6. Stability of your reagent to the rest of the DNA synthesis process:

    Another major consideration, and one that should be addressed before a custom synthesis is ordered, is the stability of the reagent to the rest of the coupling cycle chemistries. Is your compound stable to acid, oxidizer or capping reagents? If the answer is no to any one of these reagents, then changes must be made to either the compound or to the synthesis scheme. TriLink can help you develop preliminary stability experiments that will answer some of the questions. However, in the end, an oligonucleotide must be made and tested. A mass spec analysis of your first oligonucleotide is recommended.

  7. Deprotection method:

    This is another stability issue. Many compounds, such as dyes, are not stable to the standard deprotection conditions using conc. NH4OH at 55º C for 15 hours. There are many alternative methods available. Once again, trial and error may be necessary to optimize this step.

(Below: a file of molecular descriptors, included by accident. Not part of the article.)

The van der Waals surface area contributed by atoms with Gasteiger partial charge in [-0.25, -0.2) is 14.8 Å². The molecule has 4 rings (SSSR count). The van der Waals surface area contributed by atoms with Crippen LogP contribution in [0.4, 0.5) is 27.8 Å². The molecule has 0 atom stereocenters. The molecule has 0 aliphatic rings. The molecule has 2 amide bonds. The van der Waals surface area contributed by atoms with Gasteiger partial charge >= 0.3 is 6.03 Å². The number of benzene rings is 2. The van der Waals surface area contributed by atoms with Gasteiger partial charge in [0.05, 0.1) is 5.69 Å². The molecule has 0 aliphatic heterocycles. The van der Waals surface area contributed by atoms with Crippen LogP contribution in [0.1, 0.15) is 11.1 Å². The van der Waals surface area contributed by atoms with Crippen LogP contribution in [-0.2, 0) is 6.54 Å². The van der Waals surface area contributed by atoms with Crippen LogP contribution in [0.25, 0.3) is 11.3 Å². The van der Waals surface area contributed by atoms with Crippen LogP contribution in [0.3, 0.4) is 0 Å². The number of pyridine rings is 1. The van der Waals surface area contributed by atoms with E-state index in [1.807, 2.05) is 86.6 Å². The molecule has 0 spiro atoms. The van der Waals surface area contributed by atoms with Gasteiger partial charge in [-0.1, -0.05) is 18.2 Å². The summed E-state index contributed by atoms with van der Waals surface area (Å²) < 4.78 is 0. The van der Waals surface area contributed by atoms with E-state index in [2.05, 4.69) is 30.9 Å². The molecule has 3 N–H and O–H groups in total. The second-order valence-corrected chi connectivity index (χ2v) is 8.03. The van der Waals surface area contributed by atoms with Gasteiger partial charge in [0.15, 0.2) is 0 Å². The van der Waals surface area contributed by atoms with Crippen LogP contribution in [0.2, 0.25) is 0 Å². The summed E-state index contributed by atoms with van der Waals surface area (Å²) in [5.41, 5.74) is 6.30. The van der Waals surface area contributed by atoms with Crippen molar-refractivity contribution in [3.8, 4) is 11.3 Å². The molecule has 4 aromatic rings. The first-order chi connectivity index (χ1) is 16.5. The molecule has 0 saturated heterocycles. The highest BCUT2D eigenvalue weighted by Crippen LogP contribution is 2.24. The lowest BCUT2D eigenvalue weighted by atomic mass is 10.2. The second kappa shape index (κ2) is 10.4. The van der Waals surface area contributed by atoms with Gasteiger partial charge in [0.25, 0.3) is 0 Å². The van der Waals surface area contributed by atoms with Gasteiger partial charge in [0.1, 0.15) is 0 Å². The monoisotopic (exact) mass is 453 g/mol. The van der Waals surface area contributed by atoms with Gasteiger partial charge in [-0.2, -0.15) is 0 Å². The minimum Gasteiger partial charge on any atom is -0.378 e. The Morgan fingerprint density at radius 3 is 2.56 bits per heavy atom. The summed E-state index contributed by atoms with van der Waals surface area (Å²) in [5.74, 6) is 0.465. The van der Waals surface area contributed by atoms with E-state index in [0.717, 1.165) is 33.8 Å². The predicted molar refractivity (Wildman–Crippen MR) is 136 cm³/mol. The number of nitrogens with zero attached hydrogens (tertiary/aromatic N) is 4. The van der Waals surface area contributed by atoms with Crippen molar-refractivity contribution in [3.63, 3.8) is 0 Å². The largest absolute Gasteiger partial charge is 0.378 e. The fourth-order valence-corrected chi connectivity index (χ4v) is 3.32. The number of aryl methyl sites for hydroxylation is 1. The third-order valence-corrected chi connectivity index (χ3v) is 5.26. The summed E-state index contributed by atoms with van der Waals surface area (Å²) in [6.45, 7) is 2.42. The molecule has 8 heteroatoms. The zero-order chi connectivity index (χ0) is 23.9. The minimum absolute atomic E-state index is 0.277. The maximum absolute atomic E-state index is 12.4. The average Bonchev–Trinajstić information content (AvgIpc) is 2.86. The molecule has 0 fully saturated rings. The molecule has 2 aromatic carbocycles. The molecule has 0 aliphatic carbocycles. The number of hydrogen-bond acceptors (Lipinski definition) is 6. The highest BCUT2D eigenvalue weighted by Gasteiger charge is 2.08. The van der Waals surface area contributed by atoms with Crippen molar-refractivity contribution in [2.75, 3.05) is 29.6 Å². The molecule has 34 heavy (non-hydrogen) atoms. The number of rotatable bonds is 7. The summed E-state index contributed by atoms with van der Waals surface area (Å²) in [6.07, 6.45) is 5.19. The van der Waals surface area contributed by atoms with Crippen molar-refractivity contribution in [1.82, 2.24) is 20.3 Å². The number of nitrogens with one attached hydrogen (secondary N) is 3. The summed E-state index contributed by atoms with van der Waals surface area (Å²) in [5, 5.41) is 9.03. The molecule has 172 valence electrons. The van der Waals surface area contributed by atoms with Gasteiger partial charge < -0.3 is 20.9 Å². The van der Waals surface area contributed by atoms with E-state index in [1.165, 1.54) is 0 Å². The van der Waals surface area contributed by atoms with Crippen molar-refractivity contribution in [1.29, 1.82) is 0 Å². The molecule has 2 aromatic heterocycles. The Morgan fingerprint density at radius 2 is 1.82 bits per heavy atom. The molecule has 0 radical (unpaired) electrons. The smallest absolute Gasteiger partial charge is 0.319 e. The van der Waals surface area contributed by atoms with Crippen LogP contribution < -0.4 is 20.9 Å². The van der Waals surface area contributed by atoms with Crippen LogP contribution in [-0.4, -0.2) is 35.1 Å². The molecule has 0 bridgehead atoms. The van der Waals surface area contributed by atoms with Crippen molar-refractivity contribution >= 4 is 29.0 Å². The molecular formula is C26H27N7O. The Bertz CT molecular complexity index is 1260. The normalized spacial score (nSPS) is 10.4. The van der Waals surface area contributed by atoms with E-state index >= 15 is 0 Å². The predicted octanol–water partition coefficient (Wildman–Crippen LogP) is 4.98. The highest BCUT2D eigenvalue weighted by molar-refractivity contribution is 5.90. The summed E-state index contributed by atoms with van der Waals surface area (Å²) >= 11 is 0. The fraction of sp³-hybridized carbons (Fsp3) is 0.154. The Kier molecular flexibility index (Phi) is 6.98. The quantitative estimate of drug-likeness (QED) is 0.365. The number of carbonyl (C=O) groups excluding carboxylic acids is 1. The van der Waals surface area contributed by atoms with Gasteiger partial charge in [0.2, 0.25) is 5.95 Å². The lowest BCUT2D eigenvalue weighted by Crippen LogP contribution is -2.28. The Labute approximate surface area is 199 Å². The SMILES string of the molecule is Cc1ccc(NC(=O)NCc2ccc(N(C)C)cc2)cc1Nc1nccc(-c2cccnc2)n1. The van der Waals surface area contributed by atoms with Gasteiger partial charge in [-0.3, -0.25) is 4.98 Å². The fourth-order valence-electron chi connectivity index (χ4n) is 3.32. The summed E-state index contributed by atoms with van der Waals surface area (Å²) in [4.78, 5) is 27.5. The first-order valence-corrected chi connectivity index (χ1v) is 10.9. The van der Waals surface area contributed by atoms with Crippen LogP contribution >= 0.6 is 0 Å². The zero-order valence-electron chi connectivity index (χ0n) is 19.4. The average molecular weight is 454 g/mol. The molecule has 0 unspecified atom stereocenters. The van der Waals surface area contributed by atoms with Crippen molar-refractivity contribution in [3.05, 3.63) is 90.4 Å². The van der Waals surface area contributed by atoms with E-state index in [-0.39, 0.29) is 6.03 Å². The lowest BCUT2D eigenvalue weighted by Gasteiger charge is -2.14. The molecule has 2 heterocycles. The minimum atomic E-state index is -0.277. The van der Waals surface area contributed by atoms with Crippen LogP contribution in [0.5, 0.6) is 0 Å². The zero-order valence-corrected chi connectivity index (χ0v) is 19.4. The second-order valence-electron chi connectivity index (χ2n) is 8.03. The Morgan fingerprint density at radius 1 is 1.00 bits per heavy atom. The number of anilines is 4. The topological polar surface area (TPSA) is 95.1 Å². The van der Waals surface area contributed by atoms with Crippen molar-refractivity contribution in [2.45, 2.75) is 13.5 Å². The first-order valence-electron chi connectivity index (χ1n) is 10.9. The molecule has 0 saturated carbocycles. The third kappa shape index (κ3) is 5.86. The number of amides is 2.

8. Coupling method - automated vs manual:

    We have learned the most efficient way to use precious amidites is to do the couplings by hand. This is how we couple most of our modified nucleosides. It us gives precise control over the quantity of reagents used and coupling time. An instrument uses more reagents because of priming needs, etc. A manual coupling can be done with just the right amount of material and little to no wastage. This can be critical if you have limited amounts of material.

  9. Single coupling vs double or triple coupling:

    If you really want to make sure your amidite couples well, then it may be best to do multiple couplings. This is done by simply repeating the coupling step one or two times in the cycle before oxidation as illustrated below.

    1. Deblock
    2. Couple #1 (add amidite and activator to column)
    3. Repeat step #2 as many times as needed
    4. Oxidize
    5. Cap

    If your reagent is coupling at 80% efficiency, then the second coupling will get you to 96% (80% of the remaining 20%), etc. Theoretically, although we will never get to 100% as Aristotle explained, we should get extremely close.

  10. If all else fails…

    TriLink can conduct all of the experiments described above and prepare your oligonucleotide for you. Many clients contract to have this done from the beginning of the program. Our goal is to help you succeed with your research.